The explorer Levison Wood argued recently in a Times interview that a solution to global deforestation was to “get on a plane”, an unlikely answer from someone who believes “the economic system is totally unsustainable.” His opinion is that aviation is less of a sustainability challenge than, say, population growth or our Western diet.

Moreover, travel, including aviation, is not all negative. It has positive spin-offs, bringing cultural benefits and boosting the tourism sectors in developing countries. An academic study in 2016 by Joseph Shapiro argued that the gains from international trade (inevitably involving transport) outweigh emissions-related climate damage by a factor of over 160-11.

So, what are the facts? At the sector level, air travel accounts for just under 10% of global transport-related CO2 emissions (road transport nearly 75%). Aviation amounted to just 2% of total energy-related CO2 emissions in 2022 (all figures from the International Energy Agency). Adjusting for other greenhouse-gas effects, including the white contrails we see etched against the sky, suggests that aviation has accounted for 4% of the 1.20C global warming increase experienced on earth since the Industrial Revolution.

The most urgent question we should ask ourselves, then, is can we fly without impairing the planet’s atmosphere?

The first challenge is simply that we love flying. Passenger traffic is set to grow at 3.6% p.a. in the coming decades (according to Airbus) – implying total traveller numbers doubling in 20 years. That growth dwarfs any foreseeable fuel efficiency gains, historically running at 2% p.a. Hence, aviation’s relative climate impact may increase in future decades, as other sectors decarbonise while the airline industry booms.

Alas, decarbonisation pathways being rolled out in road and rail – involving significant electrification - have limited relevance in aviation in terms of technologies that are available commercially today, although the first all-British electric aircraft made a test flight last year in a project managed at Cranfield University. While there is scope for electrified rail to substitute for flying on some inter-city routes, we are of necessity driven to Sustainable Aviation Fuels (SAFs) to quench our thirst for travel.

Today, these molecule-based approaches - hydrogen, ammonia, synthetic e-fuels and biofuels - are in their infancy. In 2022, SAF fuel production amounted to just 0.24m tonnes, a mere 0.1% of the overall volume of jet fuel (according to the International Air Transport Association). Each option brings challenges in terms of economic costs, resource availability, barriers to scaling, infrastructure deficiencies, supply chain bottlenecks, ‘blending constraints’ when mixed with conventional fuels, and drawbacks relating to aircraft design.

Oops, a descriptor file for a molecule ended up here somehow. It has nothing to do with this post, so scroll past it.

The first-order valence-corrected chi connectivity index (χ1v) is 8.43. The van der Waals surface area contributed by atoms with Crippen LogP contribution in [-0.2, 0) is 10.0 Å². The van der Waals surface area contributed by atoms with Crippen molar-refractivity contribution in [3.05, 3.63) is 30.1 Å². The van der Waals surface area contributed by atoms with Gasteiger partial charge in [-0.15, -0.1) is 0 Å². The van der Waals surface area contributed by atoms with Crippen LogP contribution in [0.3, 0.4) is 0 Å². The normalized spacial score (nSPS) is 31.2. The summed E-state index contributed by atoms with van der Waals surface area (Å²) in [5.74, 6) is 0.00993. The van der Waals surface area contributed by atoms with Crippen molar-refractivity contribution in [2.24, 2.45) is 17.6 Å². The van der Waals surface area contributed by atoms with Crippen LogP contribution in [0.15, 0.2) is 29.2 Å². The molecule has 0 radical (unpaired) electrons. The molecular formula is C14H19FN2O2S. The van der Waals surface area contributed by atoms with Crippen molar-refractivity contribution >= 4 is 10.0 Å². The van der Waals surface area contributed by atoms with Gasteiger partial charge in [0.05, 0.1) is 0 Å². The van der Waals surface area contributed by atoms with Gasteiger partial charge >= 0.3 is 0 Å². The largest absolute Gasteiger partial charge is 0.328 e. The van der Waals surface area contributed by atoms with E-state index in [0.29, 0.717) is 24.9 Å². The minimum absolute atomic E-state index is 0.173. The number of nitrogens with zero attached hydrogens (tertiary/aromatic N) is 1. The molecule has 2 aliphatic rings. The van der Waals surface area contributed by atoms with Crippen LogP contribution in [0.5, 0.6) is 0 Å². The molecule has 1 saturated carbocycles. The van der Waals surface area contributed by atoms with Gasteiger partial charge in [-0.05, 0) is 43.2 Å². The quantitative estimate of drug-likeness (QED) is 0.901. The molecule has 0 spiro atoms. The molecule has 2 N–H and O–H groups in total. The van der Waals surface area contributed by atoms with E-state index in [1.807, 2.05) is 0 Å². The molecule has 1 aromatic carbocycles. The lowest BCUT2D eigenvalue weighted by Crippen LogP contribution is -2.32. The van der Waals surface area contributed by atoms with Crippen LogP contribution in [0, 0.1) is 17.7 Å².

For example, a recent Royal Society report estimated that, even if we confine ourselves to UK jet-fuel demand, supplying it through biofuels would require over half of the country’s agricultural land! Using synthetic e-fuels would imply the development of green hydrogen and Direct Air Capture (DAC) of CO2 at scale as ‘feedstocks’. Both are currently infant industries. Moreover, using either biofuel or e-fuel pathways requires complex carbon accounting to ensure climate neutrality.

Alternative SAF pathways involving hydrogen (or ammonia) involve no CO2 emissions at the point of use, but have scaling and supply-chain issues, and require significant modification of infrastructure and airframes. The scale challenge is huge – the electricity required to produce sufficient green hydrogen to replace the UK’s current aviation fuel consumption would require 2.4-3.4x the UK’s combined wind and solar electricity output.

So, where does all this leave us? The honest answer is a long way from home.

Long-haul flights raise the hardest issues, given the almost complete lack of substitutes. For the UK, with its small land area, the vast majority of aviation emissions come from international flights (over 95% on Department for Transport figures).

To put this in context, on a per person basis, making one return intercontinental plane trip per year, say London to Cape Town, has the same annual CO2 imprint as the CO2 emissions from driving 40km, every day of the year, in a petrol-fuelled car (my estimate). If forced to choose, would you sacrifice the annual pleasure, or the daily commute?

Any solution to long-distance air travel is as much about economics as engineering. CORSIA (a United Nations Carbon Offsetting Reduction Scheme for International Aviation with 125 voluntary participants) aspires to keep all growth in international flights from 2020 ‘carbon neutral’. Currently it is in a pilot phase and has been the subject of some criticism.

Yet markets evolve over time and may advance quicker than emergent technologies. We should not let perfection be the enemy of the good, especially when our options are limited. So, in aviation, our best hope is for government policy to support research and development, buttressed by support for market mechanisms to guide larger-risk investments and customer decisions. In short, that means carbon pricing!

Possibly the worst thing for society to do is to pick winners early in the race to ‘jet zero’. It amounts to trying to fly without wings - never a good idea, especially at 30,000 feet.



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Disclaimer: The blog does not aim to give investment advice, but is designed to afford relevant longer-term context to investors, encouraging a broad perspective where uncertainty is high and a spirit of learning is important. The views expressed are those of the author, not those of Investec.